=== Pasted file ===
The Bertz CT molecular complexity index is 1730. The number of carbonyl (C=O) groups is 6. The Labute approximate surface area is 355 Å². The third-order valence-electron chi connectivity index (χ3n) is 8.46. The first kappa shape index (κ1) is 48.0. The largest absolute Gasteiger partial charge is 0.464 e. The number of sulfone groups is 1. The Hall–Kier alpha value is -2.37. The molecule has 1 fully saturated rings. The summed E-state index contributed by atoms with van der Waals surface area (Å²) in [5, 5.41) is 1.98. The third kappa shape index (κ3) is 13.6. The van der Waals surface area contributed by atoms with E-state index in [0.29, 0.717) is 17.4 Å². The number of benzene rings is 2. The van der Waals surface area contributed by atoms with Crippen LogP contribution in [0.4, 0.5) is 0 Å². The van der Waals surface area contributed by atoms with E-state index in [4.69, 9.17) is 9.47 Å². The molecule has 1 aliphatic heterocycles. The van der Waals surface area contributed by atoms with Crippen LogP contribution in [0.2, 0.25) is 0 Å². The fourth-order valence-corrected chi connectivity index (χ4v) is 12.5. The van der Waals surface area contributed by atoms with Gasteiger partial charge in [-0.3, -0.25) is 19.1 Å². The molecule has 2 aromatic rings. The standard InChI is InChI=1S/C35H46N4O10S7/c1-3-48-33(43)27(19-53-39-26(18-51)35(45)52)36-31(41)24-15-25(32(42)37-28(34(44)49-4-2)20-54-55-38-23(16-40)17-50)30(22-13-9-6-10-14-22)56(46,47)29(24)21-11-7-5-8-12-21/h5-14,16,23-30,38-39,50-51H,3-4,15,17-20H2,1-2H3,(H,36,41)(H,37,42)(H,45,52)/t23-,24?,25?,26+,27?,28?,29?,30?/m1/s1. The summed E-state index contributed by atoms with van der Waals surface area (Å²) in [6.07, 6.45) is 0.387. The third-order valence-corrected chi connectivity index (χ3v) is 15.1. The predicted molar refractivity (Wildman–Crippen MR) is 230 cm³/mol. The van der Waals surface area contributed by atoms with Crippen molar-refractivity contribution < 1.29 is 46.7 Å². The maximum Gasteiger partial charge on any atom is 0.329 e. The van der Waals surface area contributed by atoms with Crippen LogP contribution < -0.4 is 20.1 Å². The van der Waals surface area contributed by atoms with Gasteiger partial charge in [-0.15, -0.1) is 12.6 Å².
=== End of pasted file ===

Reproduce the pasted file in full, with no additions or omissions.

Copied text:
The Bertz CT molecular complexity index is 1730. The number of carbonyl (C=O) groups is 6. The Labute approximate surface area is 355 Å². The third-order valence-electron chi connectivity index (χ3n) is 8.46. The first kappa shape index (κ1) is 48.0. The largest absolute Gasteiger partial charge is 0.464 e. The number of sulfone groups is 1. The Hall–Kier alpha value is -2.37. The molecule has 1 fully saturated rings. The summed E-state index contributed by atoms with van der Waals surface area (Å²) in [5, 5.41) is 1.98. The third kappa shape index (κ3) is 13.6. The van der Waals surface area contributed by atoms with E-state index in [0.29, 0.717) is 17.4 Å². The number of benzene rings is 2. The van der Waals surface area contributed by atoms with Crippen LogP contribution in [0.4, 0.5) is 0 Å². The van der Waals surface area contributed by atoms with E-state index in [4.69, 9.17) is 9.47 Å². The molecule has 1 aliphatic heterocycles. The van der Waals surface area contributed by atoms with Crippen LogP contribution in [0.2, 0.25) is 0 Å². The fourth-order valence-corrected chi connectivity index (χ4v) is 12.5. The van der Waals surface area contributed by atoms with Gasteiger partial charge in [-0.3, -0.25) is 19.1 Å². The molecule has 2 aromatic rings. The standard InChI is InChI=1S/C35H46N4O10S7/c1-3-48-33(43)27(19-53-39-26(18-51)35(45)52)36-31(41)24-15-25(32(42)37-28(34(44)49-4-2)20-54-55-38-23(16-40)17-50)30(22-13-9-6-10-14-22)56(46,47)29(24)21-11-7-5-8-12-21/h5-14,16,23-30,38-39,50-51H,3-4,15,17-20H2,1-2H3,(H,36,41)(H,37,42)(H,45,52)/t23-,24?,25?,26+,27?,28?,29?,30?/m1/s1. The summed E-state index contributed by atoms with van der Waals surface area (Å²) in [6.07, 6.45) is 0.387. The third-order valence-corrected chi connectivity index (χ3v) is 15.1. The predicted molar refractivity (Wildman–Crippen MR) is 230 cm³/mol. The van der Waals surface area contributed by atoms with Crippen molar-refractivity contribution < 1.29 is 46.7 Å². The maximum Gasteiger partial charge on any atom is 0.329 e. The van der Waals surface area contributed by atoms with Crippen LogP contribution < -0.4 is 20.1 Å². The van der Waals surface area contributed by atoms with Gasteiger partial charge in [-0.15, -0.1) is 12.6 Å².